• That said, I do think this question is probably a duplicate; I'm sure I've seen similar questions asked before here on this Meta, and downvotes on this question could be expressions of 'lack of research'. I did not vote myself, however, nor do I have the time right now to go find the duplicates. Commented Oct 10, 2014 at 7:51
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    @FizzledOut: Perhaps it is that attitude more than anything else then; dismissing community consensus as fallible and not tested doesn't help either (you cannot engineer social interactions all that efficiently). There is a post by Shog about how what we have now works better than the alternatives tried in the past, perhaps I should point you to that instead. Commented Oct 10, 2014 at 8:43
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    "Do not downvote this unless you want me question-banned" > On meta, votes are much more freely dished out. You got one from me simply by starting your question with a rude directive to the audience. Commented Oct 10, 2014 at 9:45
  • @FizzledOut: and Gnat's link at least made me look for that post again. Here it is: Can we talk about the voting culture here on Meta? Commented Oct 10, 2014 at 12:01
  • 3
    The best way to attract downvotes: "Please don't downvote this." Commented Oct 10, 2014 at 13:27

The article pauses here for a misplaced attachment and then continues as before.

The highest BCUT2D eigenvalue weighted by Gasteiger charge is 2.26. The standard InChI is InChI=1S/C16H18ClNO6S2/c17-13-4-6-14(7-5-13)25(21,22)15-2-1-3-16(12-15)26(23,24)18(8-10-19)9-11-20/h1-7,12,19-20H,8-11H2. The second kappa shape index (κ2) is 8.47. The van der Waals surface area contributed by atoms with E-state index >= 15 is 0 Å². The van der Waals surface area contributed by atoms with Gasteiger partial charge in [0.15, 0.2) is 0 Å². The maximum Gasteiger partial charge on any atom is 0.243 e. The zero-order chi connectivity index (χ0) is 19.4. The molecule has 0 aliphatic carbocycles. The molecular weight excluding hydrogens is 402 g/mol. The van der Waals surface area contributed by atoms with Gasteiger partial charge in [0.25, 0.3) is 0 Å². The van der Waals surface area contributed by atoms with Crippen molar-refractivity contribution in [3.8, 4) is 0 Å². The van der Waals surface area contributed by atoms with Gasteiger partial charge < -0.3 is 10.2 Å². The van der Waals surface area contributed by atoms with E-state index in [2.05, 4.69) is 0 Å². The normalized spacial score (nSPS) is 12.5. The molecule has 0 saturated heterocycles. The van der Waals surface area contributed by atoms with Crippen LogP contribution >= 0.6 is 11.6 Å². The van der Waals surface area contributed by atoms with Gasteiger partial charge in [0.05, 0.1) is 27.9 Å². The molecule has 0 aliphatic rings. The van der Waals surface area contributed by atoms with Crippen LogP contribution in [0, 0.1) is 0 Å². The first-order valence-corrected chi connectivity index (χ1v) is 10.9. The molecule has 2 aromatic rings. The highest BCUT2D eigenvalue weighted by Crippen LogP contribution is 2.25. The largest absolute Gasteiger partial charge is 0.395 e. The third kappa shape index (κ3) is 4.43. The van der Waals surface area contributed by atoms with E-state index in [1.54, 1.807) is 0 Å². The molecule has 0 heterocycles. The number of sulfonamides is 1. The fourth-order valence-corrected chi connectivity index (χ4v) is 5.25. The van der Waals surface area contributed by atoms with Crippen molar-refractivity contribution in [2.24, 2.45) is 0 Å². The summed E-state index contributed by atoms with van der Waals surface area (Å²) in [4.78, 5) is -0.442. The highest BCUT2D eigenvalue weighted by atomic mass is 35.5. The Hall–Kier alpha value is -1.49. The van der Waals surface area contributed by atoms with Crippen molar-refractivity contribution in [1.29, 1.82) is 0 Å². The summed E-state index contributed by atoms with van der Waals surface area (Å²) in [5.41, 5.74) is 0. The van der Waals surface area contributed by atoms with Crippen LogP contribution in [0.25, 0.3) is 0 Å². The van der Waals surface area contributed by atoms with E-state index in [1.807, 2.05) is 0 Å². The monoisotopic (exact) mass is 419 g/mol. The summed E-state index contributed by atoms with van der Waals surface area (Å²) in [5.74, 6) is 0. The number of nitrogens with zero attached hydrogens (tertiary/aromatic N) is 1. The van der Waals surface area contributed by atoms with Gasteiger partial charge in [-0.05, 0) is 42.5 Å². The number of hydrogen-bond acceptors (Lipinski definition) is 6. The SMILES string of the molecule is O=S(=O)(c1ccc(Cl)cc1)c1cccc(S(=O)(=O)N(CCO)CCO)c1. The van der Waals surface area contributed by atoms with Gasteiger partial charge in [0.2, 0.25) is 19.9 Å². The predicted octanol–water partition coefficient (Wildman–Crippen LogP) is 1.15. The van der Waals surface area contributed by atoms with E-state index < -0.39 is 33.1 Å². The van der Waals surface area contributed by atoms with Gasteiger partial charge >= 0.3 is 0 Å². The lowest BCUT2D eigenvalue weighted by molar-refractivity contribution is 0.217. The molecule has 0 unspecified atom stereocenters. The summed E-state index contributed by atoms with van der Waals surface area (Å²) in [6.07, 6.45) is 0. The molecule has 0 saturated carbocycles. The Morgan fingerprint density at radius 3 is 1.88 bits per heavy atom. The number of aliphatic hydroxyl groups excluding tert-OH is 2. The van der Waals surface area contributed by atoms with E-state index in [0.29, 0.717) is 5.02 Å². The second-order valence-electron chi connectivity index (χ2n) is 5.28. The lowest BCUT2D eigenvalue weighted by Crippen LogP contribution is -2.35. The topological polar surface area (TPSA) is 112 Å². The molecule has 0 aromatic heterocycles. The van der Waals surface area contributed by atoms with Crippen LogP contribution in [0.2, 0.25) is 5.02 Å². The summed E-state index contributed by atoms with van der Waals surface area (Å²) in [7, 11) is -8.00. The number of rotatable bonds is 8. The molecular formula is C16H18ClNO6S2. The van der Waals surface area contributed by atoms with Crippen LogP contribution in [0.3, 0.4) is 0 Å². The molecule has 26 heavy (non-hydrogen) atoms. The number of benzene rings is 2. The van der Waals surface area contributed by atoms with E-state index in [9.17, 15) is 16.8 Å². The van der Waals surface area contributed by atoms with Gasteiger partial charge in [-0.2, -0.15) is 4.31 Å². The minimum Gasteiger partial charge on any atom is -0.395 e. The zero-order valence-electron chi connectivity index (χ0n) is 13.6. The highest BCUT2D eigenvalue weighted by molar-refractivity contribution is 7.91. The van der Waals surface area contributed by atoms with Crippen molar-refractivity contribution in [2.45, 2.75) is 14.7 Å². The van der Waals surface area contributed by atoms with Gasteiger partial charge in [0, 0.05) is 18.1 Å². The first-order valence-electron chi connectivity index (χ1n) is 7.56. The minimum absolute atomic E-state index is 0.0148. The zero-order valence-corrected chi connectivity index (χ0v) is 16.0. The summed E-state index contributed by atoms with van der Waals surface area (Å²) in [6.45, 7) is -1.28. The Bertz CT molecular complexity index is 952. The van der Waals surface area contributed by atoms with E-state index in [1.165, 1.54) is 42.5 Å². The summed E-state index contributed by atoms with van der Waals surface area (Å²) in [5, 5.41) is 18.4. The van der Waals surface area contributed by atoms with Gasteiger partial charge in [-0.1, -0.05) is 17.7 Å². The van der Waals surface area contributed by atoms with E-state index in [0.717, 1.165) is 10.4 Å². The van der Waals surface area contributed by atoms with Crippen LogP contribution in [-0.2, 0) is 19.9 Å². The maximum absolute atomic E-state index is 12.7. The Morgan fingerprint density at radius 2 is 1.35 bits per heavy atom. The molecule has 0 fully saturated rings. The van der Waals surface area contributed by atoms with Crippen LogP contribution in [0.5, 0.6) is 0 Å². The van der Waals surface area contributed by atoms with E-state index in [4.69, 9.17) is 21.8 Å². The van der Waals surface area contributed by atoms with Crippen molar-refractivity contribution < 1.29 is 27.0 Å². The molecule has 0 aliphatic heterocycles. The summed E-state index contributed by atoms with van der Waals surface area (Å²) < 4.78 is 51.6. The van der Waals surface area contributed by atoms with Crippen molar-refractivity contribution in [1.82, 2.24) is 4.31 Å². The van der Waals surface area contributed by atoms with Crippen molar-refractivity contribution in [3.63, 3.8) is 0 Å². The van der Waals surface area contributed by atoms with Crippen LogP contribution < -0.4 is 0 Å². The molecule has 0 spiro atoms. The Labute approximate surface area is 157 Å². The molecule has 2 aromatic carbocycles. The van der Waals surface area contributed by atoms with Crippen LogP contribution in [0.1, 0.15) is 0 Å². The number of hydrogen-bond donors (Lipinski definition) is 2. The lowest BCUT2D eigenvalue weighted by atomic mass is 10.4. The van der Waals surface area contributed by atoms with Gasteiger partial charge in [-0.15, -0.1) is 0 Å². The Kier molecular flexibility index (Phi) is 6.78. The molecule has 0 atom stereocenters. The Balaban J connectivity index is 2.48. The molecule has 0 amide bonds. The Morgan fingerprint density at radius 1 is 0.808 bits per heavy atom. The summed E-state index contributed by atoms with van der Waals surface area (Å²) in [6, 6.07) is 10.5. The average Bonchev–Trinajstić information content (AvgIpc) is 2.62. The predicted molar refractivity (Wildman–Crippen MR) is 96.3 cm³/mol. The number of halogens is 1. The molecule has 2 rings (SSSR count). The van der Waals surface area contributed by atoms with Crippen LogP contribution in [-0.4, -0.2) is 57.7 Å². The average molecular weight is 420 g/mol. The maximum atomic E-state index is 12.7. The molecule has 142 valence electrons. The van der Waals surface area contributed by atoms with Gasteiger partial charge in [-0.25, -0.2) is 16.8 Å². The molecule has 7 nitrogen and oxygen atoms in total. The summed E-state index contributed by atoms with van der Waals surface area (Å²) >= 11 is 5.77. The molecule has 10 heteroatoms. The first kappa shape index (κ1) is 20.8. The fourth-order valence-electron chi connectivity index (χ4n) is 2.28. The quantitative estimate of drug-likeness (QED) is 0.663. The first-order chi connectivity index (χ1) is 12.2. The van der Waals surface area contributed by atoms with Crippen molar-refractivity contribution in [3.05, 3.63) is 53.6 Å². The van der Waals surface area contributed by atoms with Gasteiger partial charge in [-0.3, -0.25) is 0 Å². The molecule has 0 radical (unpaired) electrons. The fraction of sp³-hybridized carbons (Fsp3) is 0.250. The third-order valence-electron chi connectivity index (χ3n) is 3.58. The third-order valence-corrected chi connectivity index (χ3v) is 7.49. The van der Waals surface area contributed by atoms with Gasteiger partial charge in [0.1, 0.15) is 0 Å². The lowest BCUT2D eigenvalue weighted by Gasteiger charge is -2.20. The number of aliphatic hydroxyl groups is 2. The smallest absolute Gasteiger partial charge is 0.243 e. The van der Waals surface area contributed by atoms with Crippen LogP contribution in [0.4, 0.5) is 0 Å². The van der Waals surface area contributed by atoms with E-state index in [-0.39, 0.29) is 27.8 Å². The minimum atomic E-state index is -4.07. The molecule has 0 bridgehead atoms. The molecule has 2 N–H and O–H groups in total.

• Post reworded and improved. I stopped complaining.
    – kettlecrab
    Commented Oct 10, 2014 at 16:56
  • I don't understand how this question is a duplicate of what is a meta for? or how it is answered by it, since the linked question doesn't talk about the voting system in any way I can see.
    – kettlecrab
    Commented Oct 10, 2014 at 17:12

1 Answer 1


Metas were created to augment the sites on Stack Exchange, to ask for help with particular problems with a site or to clarify guidelines. These did not have reputation of their own, but carried the reputation of the main site. In particular, votes on the Meta sites did not affect reputation. At all.

Except for SO. SO had no meta of its own for a long time, but MSE was used as the Meta for the SO and for the entire network. As it was considered a Meta for SO, it carried the guidelines of a Meta, where voting meant agreement. But it did affect reputation.

Now SO has its own Meta, so you should be asking about SO problems on MSO. MSE should be asking questions about the network as a whole, and I will concede that as this question is asking about MSE, it is an appropriate question here.

  • 3
    Your second paragraph explains that Meta Stack Exchange was used as SO's meta, and it didn't have a meta of its own. You have that backwards though: it did have a meta, it was Meta Stack Overflow, but the problem was that it also served as the entire network's meta. Commented Oct 10, 2014 at 6:55
  • 4
    This site was once Meta.SO, and this site has always had actual reputation and downvoting has always cost you points. When SO got a new, proper Meta, this site was renamed to Meta.SE. Commented Oct 10, 2014 at 7:49